1942 Venables Street - DP-2019-00768

Thomas Tsang Architect has applied to the City of Vancouver for permission to develop on this site:

To alter and convert this existing one family character dwelling to a multiple conversion dwelling (Building 1) containing 2 dwelling units and, to develop an infill one-family dwelling (Building 2) at the rear of the site, providing 2  parking spaces having vehicular access from the lane with:

  • Proposed FSR of 0.85 (approximately 3,403.4 sq. ft.);
  • Maintaining existing Height of 35’-11.25” for Main Building;
  • Proposed FSR of 0.25 for Infill Building (approximately 1005.75 sq. ft.)
  • Proposed Height of Infill building 25 ft.

Under the site’s existing RT-5 zoning, the application is “conditional” so it may be permitted; however, it requires the decision of the Director of Planning.


We welcome your written comments (letter or e-mail) on this development application. Comments should be received on, or before December 06 , 2019, to be considered in the staff review. However, comments will be considered up until the date of decision.



Contact: Aneela Atta , Project Coordinator,  aneela.atta@vancouver.ca , 604.829.9493

To assist you, a Glossary of key technical terms and a brief explanation of the application process is posted on our website at: development.vancouver.ca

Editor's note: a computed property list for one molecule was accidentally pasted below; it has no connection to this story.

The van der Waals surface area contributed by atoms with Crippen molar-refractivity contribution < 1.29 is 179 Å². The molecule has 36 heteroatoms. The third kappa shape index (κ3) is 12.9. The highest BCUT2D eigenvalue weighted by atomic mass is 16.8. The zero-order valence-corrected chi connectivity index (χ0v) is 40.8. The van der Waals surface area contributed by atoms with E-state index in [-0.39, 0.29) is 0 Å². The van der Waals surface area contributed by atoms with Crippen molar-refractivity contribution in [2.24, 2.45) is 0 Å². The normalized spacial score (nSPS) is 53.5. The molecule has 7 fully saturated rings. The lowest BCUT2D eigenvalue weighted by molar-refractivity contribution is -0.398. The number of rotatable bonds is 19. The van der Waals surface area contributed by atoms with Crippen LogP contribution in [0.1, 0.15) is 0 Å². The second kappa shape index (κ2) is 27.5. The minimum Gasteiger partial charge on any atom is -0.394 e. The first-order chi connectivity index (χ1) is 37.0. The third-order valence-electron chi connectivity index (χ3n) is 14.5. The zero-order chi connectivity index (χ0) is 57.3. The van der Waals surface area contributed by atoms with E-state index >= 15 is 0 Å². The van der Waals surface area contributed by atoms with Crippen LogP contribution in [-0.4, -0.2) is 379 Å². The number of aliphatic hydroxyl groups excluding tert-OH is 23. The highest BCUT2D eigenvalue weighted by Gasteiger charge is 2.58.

In reviewing this application, and before making a decision, the Director of Planning will also need to consider City by-law regulations, and Council-adopted policies and guidelines. Once a full application review is completed, a decision will be made.

Copies of City by-law regulations, policies and guidelines are available at the City's website at https://vancouver.ca/home-property-development/land-use-and-development-policies-and-guidelines.aspx or at the Development and Building Services Centre (1st Floor, 515 West 10th Avenue).

Please note that all comments and responses to this notification are subject to, and may be released, pursuant to the Freedom of Information and Protection of Privacy Act. The Act does, however, protect your privacy by prohibiting disclosure of personal information (such as names, addresses and other identifying information) where such a disclosure would be an unreasonable invasion of personal privacy.

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